Coming Together to Stand Up – Reflections on the 48th Annual Manzanar Pilgrimage/2017 Manzanar At Dusk

Manzanar Committee Co-Chair Bruce Embrey addresses the crowd
during the 48th Annual Manzanar Pilgrimage on April 29, 2017
at the Manzanar National Historic Site
(click above to view larger image)
Photo: Gann Matsuda/Manzanar Committee

by Bruce Embrey

In the days and weeks leading up to Saturday, April 29, the day of the 48th Annual Manzanar Pilgrimage, the phone calls and e-mails poured in. There was no doubt that 2017 was the 75th year since our families, our community, were forced from their homes into horse stalls and barracks sparked interest in this year’s Pilgrimage.

People in their 80’s and 90’s, who had never been on a Pilgrimage before, called and told me their personal stories. Others were matter-of-fact: “Just the details on how to get to Manzanar,” some said. “Have to go before I cannot,” they’d say. Each and every conversation was meaningful.

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Every Day at Manzanar National Historic Site

by Patricia Biggs, Park Ranger (Interpretive staff), Manzanar National Historic Site


Manzanar National Historic Site has become an intense place to work lately. Every day, at least one visitor (usually more) tells me that he/she is worried that the same racist, knee-jerk reaction discriminating against a minority group is happening again.

Every Day.

And, if you’re wondering, most of the visitors making that comment are white men. Now, I love the white men in my life, and I think they’d agree, that when U.S. White Men are concerned about racial discrimination, it’s hit a new level.

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Never Again!

The cemetery monument at Manzanar National Historic Site.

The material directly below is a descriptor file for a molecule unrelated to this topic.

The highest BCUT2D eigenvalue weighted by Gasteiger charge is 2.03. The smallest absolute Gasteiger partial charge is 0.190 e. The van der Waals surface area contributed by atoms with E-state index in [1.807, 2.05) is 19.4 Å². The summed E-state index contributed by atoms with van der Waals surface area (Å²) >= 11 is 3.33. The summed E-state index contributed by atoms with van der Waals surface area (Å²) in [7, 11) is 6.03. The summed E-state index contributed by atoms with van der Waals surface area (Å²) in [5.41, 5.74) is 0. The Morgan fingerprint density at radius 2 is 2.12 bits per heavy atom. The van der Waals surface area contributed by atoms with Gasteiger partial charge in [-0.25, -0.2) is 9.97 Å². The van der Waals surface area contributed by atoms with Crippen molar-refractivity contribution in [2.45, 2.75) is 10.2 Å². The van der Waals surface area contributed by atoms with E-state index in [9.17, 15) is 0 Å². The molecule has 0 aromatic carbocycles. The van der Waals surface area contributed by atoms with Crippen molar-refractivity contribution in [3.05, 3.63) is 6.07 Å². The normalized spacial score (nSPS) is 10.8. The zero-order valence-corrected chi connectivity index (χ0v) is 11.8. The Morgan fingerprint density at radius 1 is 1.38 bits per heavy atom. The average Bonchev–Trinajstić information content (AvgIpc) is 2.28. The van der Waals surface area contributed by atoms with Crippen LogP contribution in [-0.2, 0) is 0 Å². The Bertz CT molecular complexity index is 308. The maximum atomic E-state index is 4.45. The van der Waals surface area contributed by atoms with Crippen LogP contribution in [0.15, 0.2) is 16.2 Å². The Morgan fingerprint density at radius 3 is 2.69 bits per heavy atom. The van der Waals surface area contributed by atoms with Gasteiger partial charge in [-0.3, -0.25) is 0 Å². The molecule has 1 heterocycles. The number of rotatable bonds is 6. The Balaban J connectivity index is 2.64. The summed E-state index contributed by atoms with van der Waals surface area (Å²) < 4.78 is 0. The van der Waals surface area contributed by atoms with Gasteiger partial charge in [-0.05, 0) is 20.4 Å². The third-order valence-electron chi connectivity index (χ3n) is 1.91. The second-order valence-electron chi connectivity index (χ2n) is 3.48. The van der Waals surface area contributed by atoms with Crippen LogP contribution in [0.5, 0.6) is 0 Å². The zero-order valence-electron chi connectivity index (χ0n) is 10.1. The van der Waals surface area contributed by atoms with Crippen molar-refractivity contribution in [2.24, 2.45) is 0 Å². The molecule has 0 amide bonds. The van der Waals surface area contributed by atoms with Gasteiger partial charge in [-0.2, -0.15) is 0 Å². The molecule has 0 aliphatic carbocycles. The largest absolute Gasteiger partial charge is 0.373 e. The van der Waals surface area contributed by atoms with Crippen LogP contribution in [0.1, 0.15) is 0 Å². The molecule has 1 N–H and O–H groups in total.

(click above to view larger image)
Photo: Gann Matsuda/Manzanar Committee

February 19, 2017 marks the 75th anniversary of President Franklin D. Roosevelt’s signing of Executive Order 9066, authorizing the unjust incarceration of over 110,000 Japanese Americans in ten American concentration camps, and other confinement sites, during World War II, one of the worst violations of civil rights in our nation’s history, and most certainly, one of its darkest chapters.

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How The Japanese American Community Should Commemorate the 75th Anniversary of the Attack on Pearl Harbor

The cemetery monument at the Manzanar National Historic Site.
(click above to view larger image)
Photo: National Park Service

LOS ANGELES — On this day, the 75th anniversary of the attack on Pearl Harbor, many Japanese Americans will grit their teeth, expecting to see anti-Japanese comments, not to mention the racial slurs and racist comments that our community has had to endure for our entire history, and given the current political and social climate following the November 8 Presidential election, hate-based attacks are far more frequent and violent.

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